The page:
In Marketing Tip# 17, we started talking about three rules for small business advertising. The first rule was to know your audience. In today’s marketing tip we are going to take a deeper look at what it means to know your audience. We do this by creating what is called a customer profile. The importance of a solid customer profile goes far beyond just advertising. It helps us understand how to improve our product, price it correctly, write impactful messaging, and, of course, advertise in the best locations to find our customers.
What is a customer profile?
A customer profile is a snapshot of our perfect customer, the one most likely to need or want what we have to offer. Back in the day, we called this a target market. But a customer profile goes way beyond basic demographics, which used to be the basic measure for a target market. Sure, we may find that geography, income, age, gender, etc. play a role in a customer profile but demographics tell us very little about what actually matters to a customer.
Plus, most products or services span far outside the constraints we try and set using demographically centric target markets. In fact, in my many years as a marketing consultant, I have found that many company’s “target markets” are completely out of sync with their actual paying customers. A customer profile fixes most of these issues by focusing on the wants, needs, concerns, desires, and decision-making processes of our ideal customer. Again, this does not mean we ignore the demographics – they just take second seat.
Building Your Customer Profile
To start building your customer profile, think about who needs or wants your products and why they would make a purchase, along with some reasons they may not purchase. We’ll use a fictional lawn and landscape maintenance firm as an example.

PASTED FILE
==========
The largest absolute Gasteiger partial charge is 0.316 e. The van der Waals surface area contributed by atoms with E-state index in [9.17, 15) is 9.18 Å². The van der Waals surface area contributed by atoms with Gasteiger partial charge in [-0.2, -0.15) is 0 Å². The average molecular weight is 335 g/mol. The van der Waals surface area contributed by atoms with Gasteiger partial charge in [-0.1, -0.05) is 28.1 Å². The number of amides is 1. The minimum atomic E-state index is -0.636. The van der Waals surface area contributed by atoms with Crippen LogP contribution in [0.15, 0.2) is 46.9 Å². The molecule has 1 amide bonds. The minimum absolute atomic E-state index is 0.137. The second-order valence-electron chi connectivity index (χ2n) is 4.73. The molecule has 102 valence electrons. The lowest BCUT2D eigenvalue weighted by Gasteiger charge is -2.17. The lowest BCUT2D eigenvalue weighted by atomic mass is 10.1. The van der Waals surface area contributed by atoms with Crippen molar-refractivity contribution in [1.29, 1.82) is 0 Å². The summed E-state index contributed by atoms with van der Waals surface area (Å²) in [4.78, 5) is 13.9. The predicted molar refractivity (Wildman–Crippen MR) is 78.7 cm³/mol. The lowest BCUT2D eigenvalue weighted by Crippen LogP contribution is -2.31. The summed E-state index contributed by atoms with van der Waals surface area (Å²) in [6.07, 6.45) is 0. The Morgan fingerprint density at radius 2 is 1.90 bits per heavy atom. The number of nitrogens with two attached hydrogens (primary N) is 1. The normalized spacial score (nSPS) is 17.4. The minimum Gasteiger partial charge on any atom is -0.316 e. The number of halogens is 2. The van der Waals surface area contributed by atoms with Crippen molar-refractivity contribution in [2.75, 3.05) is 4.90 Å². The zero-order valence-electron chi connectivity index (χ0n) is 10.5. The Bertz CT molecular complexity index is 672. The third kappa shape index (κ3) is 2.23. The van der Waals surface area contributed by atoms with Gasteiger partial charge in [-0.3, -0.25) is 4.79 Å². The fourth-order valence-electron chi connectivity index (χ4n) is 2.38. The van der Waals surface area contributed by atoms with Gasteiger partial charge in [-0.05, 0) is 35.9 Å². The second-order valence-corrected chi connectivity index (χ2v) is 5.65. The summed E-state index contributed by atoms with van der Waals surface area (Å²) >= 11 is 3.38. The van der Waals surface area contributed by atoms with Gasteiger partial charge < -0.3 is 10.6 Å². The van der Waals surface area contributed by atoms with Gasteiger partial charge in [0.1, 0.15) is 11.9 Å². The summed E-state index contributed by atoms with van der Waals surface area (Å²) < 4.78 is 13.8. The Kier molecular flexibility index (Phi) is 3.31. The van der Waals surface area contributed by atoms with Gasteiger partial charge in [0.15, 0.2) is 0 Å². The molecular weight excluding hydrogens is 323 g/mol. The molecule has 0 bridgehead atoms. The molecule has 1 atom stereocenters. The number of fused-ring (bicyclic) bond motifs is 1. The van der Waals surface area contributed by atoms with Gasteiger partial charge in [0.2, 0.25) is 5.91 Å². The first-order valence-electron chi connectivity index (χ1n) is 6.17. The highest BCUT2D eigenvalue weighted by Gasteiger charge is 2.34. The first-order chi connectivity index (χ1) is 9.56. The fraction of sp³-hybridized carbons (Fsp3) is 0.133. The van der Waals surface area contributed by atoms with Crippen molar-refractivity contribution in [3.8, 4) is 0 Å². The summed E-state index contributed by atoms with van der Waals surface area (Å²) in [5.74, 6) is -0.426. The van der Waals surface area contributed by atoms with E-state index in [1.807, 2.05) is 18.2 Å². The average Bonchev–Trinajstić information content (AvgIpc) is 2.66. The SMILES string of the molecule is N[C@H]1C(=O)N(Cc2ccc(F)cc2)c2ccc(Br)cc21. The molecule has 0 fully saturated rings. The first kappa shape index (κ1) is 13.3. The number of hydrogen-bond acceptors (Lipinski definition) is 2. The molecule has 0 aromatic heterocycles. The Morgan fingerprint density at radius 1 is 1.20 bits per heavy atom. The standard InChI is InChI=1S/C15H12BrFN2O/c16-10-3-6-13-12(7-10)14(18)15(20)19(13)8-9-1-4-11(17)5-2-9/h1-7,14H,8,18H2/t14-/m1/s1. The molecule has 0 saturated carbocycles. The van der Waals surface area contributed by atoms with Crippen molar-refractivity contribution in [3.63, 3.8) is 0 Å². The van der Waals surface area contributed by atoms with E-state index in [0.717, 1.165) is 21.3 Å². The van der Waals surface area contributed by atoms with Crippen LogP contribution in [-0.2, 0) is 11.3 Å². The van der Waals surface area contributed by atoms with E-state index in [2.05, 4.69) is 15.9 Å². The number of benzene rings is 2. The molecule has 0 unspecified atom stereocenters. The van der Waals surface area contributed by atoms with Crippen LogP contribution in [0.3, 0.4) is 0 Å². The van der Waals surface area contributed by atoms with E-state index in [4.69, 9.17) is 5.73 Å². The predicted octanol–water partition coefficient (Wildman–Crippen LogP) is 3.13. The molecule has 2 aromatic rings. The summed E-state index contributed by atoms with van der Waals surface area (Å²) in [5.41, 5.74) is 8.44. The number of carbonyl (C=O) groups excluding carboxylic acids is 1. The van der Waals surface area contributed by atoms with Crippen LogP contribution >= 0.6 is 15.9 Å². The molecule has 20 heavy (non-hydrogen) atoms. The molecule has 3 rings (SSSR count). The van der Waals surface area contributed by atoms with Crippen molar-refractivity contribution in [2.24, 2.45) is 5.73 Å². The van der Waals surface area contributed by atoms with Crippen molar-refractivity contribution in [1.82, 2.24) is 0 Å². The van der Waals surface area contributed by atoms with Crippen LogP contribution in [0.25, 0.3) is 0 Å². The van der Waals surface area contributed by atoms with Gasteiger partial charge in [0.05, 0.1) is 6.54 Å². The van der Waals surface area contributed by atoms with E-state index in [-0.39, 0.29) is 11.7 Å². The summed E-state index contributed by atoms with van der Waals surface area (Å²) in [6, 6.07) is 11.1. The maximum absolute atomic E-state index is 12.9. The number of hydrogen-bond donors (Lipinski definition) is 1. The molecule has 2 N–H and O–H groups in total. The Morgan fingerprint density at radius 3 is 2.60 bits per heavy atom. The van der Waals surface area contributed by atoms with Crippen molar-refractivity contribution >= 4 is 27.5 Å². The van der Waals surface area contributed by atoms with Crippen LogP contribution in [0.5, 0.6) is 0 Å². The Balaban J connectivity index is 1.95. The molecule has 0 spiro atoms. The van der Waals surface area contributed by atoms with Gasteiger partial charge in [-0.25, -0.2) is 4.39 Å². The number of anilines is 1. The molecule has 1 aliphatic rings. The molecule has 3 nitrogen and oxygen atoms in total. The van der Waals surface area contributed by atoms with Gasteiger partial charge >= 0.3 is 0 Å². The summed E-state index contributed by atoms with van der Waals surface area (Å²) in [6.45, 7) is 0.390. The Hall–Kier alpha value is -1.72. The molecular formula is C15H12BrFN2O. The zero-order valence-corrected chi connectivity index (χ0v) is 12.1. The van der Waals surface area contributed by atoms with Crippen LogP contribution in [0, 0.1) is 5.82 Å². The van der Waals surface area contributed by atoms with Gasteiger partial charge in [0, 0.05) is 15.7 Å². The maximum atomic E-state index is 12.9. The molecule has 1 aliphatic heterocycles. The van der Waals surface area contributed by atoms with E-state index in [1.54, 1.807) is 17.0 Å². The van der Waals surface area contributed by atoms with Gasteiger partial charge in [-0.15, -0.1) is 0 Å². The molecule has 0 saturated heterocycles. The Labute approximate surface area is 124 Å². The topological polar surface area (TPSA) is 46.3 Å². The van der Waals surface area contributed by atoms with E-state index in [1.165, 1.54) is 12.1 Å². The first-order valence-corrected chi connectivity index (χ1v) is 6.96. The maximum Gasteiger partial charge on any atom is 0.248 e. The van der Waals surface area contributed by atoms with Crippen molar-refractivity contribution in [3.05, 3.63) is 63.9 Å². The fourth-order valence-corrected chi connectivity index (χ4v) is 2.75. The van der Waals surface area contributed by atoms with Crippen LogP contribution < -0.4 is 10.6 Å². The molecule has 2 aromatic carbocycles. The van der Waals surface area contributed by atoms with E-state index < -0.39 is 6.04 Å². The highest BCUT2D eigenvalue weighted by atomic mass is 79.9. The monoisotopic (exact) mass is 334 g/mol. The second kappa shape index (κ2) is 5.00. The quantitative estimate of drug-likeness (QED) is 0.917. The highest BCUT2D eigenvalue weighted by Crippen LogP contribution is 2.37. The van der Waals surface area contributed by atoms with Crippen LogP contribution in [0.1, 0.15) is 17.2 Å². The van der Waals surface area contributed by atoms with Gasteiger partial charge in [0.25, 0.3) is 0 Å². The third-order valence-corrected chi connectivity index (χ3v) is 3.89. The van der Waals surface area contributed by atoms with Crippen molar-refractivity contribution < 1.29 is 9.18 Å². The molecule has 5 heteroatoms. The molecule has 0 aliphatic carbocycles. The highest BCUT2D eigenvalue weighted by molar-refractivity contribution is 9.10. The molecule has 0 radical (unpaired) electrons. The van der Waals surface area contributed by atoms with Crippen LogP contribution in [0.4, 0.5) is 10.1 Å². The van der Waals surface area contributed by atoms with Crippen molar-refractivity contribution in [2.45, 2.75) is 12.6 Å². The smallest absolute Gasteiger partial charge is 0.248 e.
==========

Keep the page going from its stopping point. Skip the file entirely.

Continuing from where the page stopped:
Our customers are busy professionals who enjoy their outdoor space. But they fear being able to find the time to maintain their yard and/or are concerned that the weekly maintenance will take away from other things they enjoy. They want an affordable, hassle-free experience that lets them enjoy a beautiful yard without the burden of the yard work. Their primary decision factor is going to be affordability. Quality work is important as well, but many assume that they could not afford the service, even though they would be happy to pay for it if they could.
Using Your Customer Profile
Based on our profile, there are a few key points that we can use: 1) The look of their yard is important to them. 2) For one reason or another, they would prefer not to do the work themselves. 3) They are willing to pay, but are on a budget.
Based on this information, there are a few actions that we can take. We can create a la carte services along with full service packages to meet the budgets of as many people as possible. For some, they just want their lawn mowed weekly, or maybe even every other week. Others want weed pulling, fertilizer, and fall leaf cleanups. By being flexible, we can cater to a larger crowd. From a messaging standpoint, we can focus on communicating how we can free up their time for what they enjoy and that our services are more affordable than most people think.
We also know that we should focus on advertising to people searching the internet for our services and with mailers targeting middle and upper-middle-class neighborhoods. See? I told you that we would still use demographics. The difference is that by having a customer profile, our messaging, services, and pricing will be more effective. It will be designed to reach people where they are and able to speak to their biggest concerns.
Now that we know how to create a customer profile, don’t miss our next marketing tip where you take an in-depth look at how to create effective messaging.